Debate… offers teachers the chance to engage their students in a variety of activities that inspire students to explain, justify, convince and counter. Also, debate does not only help students deepen their comprehension of the issue/topic in question and foster their critical thinking abilities, but it helps them enhance their language proficiency as well (Zare & Othman, 2013). Moreover, debate enables teachers to involve students in an engaging and cooperative learning process that facilitates the interaction of students with each other and with the content as well.Majidi, de Graaff and Janssen (2015)
I’m not sure where I first heard of it but Agree, Build or Challenge is often used as a method to improve the student-teacher and student-student “conversation” which is sparked by questioning. However, I’ve started to mainly use it with written tasks.
The way it works in the verbal version is:
- Teacher asks question.
- Teacher either picks on student or selects one with their hand up.
- Pupil 1 answers.
- Teachers either asks for someone to ABC – Pupil 2.
- Pupil 2 can either: (a) Agree, and state why they do; (b) Build, add to their answer with further explanation/an example (really, A and B are often quite inseparable); (c) Challenge, disagree with the stated view and justify this.
Another version sees you sticking with that same pupil after step 3 – so they build on their own answer or play devil’s advocate and discuss how someone may challenge their viewpoint. In a geography classroom, this might be them arguing against the use of groynes or sea walls to protect a particular coastline and instead vouching for more soft engineering. Although this does work to some extent with closed questions, it works best for open questions which have many answers/sides to the debate.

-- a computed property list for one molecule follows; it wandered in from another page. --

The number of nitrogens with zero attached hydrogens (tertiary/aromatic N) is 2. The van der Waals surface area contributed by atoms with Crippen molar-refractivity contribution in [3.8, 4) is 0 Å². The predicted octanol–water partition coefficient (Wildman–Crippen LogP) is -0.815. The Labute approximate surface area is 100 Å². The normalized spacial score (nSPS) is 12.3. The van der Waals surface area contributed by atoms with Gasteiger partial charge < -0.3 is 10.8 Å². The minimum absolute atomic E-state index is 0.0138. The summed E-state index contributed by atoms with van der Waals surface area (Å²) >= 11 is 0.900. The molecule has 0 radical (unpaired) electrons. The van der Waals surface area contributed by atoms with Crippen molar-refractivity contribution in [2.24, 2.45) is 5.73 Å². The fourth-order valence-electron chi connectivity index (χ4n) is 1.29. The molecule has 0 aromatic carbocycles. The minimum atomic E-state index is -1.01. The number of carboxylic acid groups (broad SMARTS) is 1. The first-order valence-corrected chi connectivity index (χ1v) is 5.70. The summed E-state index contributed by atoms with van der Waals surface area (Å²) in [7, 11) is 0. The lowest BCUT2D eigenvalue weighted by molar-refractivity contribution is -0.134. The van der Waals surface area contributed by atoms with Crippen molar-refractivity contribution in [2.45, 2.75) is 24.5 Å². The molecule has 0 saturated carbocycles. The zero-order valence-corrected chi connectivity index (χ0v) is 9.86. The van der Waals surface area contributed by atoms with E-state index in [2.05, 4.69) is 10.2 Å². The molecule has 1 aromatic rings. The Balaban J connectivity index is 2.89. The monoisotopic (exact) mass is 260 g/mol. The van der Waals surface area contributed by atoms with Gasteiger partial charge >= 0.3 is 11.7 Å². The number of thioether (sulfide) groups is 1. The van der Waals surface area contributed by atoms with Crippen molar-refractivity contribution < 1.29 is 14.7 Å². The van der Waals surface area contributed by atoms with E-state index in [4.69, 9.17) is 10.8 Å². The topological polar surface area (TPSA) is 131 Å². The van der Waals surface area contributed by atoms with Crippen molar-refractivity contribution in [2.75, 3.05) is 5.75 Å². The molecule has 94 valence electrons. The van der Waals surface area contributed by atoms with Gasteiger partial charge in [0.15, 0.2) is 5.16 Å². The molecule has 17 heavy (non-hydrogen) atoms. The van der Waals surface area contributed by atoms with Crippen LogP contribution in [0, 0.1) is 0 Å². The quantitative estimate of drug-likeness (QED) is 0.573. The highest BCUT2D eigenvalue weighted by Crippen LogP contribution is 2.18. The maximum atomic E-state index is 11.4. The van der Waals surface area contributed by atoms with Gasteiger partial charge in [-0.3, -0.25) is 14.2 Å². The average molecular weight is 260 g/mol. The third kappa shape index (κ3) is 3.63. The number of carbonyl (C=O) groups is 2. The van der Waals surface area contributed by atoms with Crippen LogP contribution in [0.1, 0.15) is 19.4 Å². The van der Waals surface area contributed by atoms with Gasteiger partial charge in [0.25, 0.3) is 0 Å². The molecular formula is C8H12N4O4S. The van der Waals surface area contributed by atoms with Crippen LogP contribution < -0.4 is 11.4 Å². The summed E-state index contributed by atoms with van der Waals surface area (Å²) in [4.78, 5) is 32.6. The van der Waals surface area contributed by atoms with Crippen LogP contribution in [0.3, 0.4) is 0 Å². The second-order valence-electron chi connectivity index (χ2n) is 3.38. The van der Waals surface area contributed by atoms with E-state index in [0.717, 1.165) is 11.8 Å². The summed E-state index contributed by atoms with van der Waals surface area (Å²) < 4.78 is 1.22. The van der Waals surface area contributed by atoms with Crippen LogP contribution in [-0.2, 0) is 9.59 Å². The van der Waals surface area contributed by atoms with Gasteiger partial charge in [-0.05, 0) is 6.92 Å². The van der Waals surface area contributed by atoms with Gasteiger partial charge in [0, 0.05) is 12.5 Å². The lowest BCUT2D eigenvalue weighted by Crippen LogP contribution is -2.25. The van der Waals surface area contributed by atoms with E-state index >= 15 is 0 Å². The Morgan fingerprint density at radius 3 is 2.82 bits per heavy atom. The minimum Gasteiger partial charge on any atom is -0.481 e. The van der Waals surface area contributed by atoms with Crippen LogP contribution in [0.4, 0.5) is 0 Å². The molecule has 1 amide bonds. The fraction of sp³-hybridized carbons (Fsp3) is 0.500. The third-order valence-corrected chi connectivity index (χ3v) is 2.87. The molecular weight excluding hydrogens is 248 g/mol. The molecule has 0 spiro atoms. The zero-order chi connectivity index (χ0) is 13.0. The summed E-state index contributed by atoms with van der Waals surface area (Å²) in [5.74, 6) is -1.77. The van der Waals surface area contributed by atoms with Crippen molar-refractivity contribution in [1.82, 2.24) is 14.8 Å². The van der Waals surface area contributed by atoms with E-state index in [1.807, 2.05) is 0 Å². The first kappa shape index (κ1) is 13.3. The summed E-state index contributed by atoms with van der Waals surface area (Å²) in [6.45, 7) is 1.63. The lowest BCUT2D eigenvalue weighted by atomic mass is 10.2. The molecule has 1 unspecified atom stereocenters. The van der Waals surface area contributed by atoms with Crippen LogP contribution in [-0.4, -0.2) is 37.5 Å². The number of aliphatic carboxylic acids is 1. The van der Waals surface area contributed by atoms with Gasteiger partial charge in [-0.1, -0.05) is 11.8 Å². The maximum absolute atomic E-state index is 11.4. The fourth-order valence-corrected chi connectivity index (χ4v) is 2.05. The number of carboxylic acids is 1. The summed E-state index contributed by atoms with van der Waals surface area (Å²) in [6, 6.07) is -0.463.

In the written version which I do with my classes, the same principles are followed – but this time the ‘debate’ is silent, allowing time for all pupils to articulate their ideas in the written form after spending time carefully considering their opinions.
The way it works is as follows:
- Students write down their answer/thoughts on a question, for example the ‘Do Now’ fertile question.
- They swap with their partner and either Agree, Build or Challenge their writing in green pen.
- They swap back and in green pen they respond to what their partner wrote using ABC.
This exercise is designed to encourage deeper and more critical thinking and creates a more collaborative working environment. Students are actively encouraged to practice their justification/debate skills, both of which are essential to Geography.
Below are examples from Year 8 pupils studying the fashion industry and bottled water in two different lessons in our sustainability topic:
Having tried this across KS3 and once or twice with KS5, I find that pupils really enjoy it – you can sense the tension in the room as eager students patiently await their book back from their partner, wondering if they’ve dared to Challenge them or interested in how they’ve Built on their opinion: I’ve had to end some heated debates on occasions as pupils are adamant they need to get their opinion across and heard a few “Please sir, can I Challenge it one more time?!”
Clearly, not only does it create a space for pupils to have an extended period of time writing independently (which is very much desired in our classrooms), it also creates enthusiasm and engagement in a manner that is totally organic; you’re not forcing via posters, card sorts or the like, THEY are the ones driving the thinking and discussion and that is fantastic to witness!
As always, if you have any questions about this or would like to offer up advice/tweaks/improvements then please feel free to contact me via Twitter!
Abdurrahman Pérez (@mr_perez5)